As we made our way down to the “mess hall” I looked at Will in a new light. He had just volunteered to take hours out of his time to train a virtual stranger how to fight, and then cheerfully took me under the wing of his group.
“Why did you do that?” I asked.
“Do what?” he replied pleasantly.
“Take me onto your team.”
Willym laughed. “Because I want you on our team. You’ve never even left your village, most likely, and yet you insisted on galavanting off into the night and fighting monsters, without a second thought. And tackling a nightmare to save a girl you’d just met-that takes serious guts.You don’t have the skills yet, but you’ve got the spirit. I can already tell we’ll be friends.”
I looked at the trio of strangers who didn’t really seem like strangers anymore.
“Yes. I think we will.”
* * * * * * *
I don’t know what I was expecting from the “mess hall” but this was not it. It was a huge, spacious room, the sounds of laughter and chatter resonating throughout. The room was dotted with round wooden tables, and most of them were full, four or five students sitting at each. The students seemed to sit with their age group, children that couldn’t be older than seven or eight against the left wall, and young adults looking to be almost twenty sat on the far right. A long table sat on a slightly raised platform in the back, occupied by what I assumed were teachers. In front of the platform was an even longer table, devoid of people and chairs. Instead of being lit by bare house lanterns, as most rooms were, this one had dozens of large hand lanterns hanging from the ceiling on chains. The panes of glass in the lanterns were colored red and orange and purple and green, giving the room a cheerful and comfortable aura.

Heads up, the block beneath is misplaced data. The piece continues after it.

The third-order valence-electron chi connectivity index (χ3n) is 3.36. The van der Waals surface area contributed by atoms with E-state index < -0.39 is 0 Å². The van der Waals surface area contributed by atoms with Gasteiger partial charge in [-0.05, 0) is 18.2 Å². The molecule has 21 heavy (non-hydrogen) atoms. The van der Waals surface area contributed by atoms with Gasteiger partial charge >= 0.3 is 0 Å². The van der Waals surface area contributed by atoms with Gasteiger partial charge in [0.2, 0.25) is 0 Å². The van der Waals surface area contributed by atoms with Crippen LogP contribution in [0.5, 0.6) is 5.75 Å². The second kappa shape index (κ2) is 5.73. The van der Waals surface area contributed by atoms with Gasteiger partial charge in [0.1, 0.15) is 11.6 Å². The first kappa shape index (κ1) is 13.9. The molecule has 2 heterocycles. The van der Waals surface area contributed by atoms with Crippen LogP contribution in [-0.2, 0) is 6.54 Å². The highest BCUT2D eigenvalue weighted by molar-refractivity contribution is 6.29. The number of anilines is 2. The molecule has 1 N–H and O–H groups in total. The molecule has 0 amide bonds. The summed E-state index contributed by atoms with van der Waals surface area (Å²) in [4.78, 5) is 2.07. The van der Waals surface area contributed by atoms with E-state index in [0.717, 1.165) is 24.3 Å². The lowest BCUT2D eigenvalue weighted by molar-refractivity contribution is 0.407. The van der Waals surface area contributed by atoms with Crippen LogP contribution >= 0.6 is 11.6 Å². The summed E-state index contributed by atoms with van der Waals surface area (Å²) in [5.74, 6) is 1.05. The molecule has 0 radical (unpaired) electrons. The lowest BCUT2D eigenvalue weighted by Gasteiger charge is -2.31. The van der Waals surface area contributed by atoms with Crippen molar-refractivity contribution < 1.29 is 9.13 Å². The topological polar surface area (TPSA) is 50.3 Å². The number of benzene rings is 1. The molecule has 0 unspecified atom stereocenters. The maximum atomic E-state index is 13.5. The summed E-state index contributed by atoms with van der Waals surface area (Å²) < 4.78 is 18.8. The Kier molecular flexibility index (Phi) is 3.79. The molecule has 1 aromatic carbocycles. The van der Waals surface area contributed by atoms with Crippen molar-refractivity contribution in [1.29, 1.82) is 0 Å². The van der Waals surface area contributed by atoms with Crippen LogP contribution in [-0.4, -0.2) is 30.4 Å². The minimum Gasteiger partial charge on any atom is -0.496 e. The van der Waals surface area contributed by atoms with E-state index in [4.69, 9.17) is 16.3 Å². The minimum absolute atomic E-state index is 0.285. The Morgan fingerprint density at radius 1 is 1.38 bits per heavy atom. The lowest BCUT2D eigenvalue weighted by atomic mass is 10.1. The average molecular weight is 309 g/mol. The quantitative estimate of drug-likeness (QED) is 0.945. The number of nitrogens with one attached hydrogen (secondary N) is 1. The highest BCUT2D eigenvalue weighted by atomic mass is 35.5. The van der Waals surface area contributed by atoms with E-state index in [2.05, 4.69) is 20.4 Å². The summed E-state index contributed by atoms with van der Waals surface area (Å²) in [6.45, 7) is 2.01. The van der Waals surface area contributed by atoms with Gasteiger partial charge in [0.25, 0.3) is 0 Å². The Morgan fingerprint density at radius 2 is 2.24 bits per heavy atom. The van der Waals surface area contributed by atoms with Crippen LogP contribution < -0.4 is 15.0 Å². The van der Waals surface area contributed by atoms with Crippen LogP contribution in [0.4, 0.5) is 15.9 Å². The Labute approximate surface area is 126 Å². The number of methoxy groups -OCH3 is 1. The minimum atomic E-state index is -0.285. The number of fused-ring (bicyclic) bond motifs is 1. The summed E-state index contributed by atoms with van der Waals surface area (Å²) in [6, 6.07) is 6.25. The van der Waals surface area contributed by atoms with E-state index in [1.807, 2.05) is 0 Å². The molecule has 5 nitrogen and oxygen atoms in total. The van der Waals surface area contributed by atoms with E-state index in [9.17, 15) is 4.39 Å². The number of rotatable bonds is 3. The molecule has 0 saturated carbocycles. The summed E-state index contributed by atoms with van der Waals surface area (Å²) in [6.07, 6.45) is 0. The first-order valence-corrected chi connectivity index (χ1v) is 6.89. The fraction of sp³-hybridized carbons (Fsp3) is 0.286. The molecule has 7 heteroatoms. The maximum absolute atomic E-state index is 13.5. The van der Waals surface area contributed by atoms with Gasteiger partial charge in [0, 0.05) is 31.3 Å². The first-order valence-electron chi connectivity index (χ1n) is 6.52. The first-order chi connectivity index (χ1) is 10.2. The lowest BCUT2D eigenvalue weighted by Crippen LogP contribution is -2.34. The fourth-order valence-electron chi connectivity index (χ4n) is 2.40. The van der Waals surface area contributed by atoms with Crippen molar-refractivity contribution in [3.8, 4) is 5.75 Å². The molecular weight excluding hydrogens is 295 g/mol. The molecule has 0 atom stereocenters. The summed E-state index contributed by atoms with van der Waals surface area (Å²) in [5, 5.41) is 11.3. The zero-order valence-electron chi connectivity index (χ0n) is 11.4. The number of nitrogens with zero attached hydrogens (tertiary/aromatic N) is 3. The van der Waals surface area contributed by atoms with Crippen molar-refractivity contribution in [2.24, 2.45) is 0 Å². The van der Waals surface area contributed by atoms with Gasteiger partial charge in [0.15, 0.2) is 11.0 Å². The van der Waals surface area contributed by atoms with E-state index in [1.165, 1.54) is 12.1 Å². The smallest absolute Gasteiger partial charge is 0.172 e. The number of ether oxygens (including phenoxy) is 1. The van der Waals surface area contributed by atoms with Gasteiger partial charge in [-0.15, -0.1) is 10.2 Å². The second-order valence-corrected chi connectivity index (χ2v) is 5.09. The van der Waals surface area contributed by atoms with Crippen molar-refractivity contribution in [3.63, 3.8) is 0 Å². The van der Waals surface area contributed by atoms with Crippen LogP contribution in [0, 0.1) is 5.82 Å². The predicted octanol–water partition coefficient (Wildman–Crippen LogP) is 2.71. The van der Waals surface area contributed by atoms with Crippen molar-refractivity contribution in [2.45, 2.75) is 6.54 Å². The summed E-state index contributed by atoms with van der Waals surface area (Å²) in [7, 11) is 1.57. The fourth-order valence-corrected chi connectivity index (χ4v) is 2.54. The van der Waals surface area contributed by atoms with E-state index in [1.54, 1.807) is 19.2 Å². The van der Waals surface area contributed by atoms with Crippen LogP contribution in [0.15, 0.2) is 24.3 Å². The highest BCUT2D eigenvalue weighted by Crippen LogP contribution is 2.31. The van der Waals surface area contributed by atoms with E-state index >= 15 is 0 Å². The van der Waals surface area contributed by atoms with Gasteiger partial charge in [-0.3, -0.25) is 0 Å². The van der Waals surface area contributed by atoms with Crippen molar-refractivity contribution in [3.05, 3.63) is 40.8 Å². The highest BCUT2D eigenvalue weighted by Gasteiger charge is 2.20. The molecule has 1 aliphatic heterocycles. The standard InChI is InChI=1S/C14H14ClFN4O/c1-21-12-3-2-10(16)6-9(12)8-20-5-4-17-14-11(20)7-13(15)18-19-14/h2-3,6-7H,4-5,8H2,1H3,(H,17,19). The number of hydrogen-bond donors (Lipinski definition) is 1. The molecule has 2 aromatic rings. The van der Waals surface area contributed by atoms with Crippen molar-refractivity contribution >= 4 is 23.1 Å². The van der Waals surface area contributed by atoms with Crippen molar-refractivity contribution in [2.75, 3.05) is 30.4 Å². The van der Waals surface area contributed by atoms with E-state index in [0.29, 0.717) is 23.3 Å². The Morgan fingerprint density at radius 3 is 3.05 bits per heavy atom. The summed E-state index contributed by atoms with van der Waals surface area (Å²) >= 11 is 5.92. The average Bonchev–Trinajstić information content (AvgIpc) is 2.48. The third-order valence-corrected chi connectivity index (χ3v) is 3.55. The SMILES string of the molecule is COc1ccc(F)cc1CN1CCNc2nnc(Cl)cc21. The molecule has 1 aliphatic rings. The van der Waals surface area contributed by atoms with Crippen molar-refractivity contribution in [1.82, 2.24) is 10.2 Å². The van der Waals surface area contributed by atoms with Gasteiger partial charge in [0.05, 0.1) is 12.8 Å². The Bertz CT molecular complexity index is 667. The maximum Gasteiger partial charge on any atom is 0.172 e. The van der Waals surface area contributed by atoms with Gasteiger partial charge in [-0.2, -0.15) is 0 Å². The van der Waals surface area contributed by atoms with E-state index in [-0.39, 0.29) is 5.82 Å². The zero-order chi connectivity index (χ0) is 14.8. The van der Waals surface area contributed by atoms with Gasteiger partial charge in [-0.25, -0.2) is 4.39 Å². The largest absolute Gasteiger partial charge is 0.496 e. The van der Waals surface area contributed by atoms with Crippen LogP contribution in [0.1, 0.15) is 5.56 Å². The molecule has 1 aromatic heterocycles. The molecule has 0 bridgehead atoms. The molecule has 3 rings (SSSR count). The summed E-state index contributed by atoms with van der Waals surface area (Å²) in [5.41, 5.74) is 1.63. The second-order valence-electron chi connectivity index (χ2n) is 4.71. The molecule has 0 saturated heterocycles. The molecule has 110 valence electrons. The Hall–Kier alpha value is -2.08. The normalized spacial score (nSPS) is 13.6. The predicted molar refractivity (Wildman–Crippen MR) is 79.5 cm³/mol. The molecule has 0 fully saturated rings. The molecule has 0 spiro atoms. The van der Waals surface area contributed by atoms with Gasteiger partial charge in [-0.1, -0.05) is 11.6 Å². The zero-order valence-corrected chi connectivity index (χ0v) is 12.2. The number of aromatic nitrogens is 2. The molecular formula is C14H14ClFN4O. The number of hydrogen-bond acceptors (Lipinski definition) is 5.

The Professor made his way to the staff table, where he took his seat in the center of the table. Richard led the way to an empty table towards the right, greeting people along the way. He winked at a blonde girl, but she just rolled her eyes.
Gwen rolled her eyes. “Richard thinks he’s a lady-killer. But as you can see, the ladies are still very much alive.” That made Will laugh.
When we sat down, I got my first good look at what was on each table. Atop the plain wooden table was a bowl of fruit. Wait, fruit?! Fruit was something of a delicacy where I lived. You could get it from the faeries, but only for a high price. My stomach grumbled and it struck me that I still hadn’t eaten since early this morning. I grabbed a pear and dug in.
Next to the bowl was a bottle filled with something green. At each place setting was only a tall wineglass, made of dark wood and filled with the green stuff.
As I took my seat I noticed that a lot of people were looking at me strangely, whispering to their friends. Of course; they’d never seen me before in their lives. I ignored them.
“So…what is this?” I asked peering at the strange liquid in my glass.